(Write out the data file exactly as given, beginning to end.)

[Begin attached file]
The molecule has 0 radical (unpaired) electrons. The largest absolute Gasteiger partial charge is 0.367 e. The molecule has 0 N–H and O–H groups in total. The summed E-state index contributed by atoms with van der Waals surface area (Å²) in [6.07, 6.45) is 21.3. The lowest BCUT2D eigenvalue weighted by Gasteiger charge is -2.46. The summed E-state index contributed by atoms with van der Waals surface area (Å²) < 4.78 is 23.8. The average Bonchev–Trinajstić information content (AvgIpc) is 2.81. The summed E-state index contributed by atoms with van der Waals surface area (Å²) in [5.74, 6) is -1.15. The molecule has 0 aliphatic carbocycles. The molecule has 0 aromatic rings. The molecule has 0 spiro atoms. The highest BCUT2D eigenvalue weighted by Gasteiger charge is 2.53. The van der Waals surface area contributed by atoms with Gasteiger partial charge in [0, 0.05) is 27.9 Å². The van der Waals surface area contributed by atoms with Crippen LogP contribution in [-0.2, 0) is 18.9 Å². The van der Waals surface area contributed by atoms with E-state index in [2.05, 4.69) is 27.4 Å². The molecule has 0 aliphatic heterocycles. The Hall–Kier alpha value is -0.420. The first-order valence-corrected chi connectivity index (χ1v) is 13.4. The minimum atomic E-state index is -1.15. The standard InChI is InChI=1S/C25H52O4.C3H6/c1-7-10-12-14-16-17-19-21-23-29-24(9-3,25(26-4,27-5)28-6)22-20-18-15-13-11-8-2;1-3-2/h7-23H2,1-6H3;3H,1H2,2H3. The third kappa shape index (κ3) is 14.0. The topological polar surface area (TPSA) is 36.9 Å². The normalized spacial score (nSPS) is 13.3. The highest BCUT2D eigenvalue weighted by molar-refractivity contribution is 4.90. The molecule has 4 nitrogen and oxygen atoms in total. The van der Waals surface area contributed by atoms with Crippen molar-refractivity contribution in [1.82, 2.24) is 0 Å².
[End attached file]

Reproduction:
The molecule has 0 radical (unpaired) electrons. The largest absolute Gasteiger partial charge is 0.367 e. The molecule has 0 N–H and O–H groups in total. The summed E-state index contributed by atoms with van der Waals surface area (Å²) in [6.07, 6.45) is 21.3. The lowest BCUT2D eigenvalue weighted by Gasteiger charge is -2.46. The summed E-state index contributed by atoms with van der Waals surface area (Å²) < 4.78 is 23.8. The average Bonchev–Trinajstić information content (AvgIpc) is 2.81. The summed E-state index contributed by atoms with van der Waals surface area (Å²) in [5.74, 6) is -1.15. The molecule has 0 aliphatic carbocycles. The molecule has 0 aromatic rings. The molecule has 0 spiro atoms. The highest BCUT2D eigenvalue weighted by Gasteiger charge is 2.53. The van der Waals surface area contributed by atoms with Gasteiger partial charge in [0, 0.05) is 27.9 Å². The van der Waals surface area contributed by atoms with Crippen LogP contribution in [-0.2, 0) is 18.9 Å². The van der Waals surface area contributed by atoms with E-state index in [2.05, 4.69) is 27.4 Å². The molecule has 0 aliphatic heterocycles. The Hall–Kier alpha value is -0.420. The first-order valence-corrected chi connectivity index (χ1v) is 13.4. The minimum atomic E-state index is -1.15. The standard InChI is InChI=1S/C25H52O4.C3H6/c1-7-10-12-14-16-17-19-21-23-29-24(9-3,25(26-4,27-5)28-6)22-20-18-15-13-11-8-2;1-3-2/h7-23H2,1-6H3;3H,1H2,2H3. The third kappa shape index (κ3) is 14.0. The topological polar surface area (TPSA) is 36.9 Å². The normalized spacial score (nSPS) is 13.3. The highest BCUT2D eigenvalue weighted by molar-refractivity contribution is 4.90. The molecule has 4 nitrogen and oxygen atoms in total. The van der Waals surface area contributed by atoms with Crippen molar-refractivity contribution in [1.82, 2.24) is 0 Å².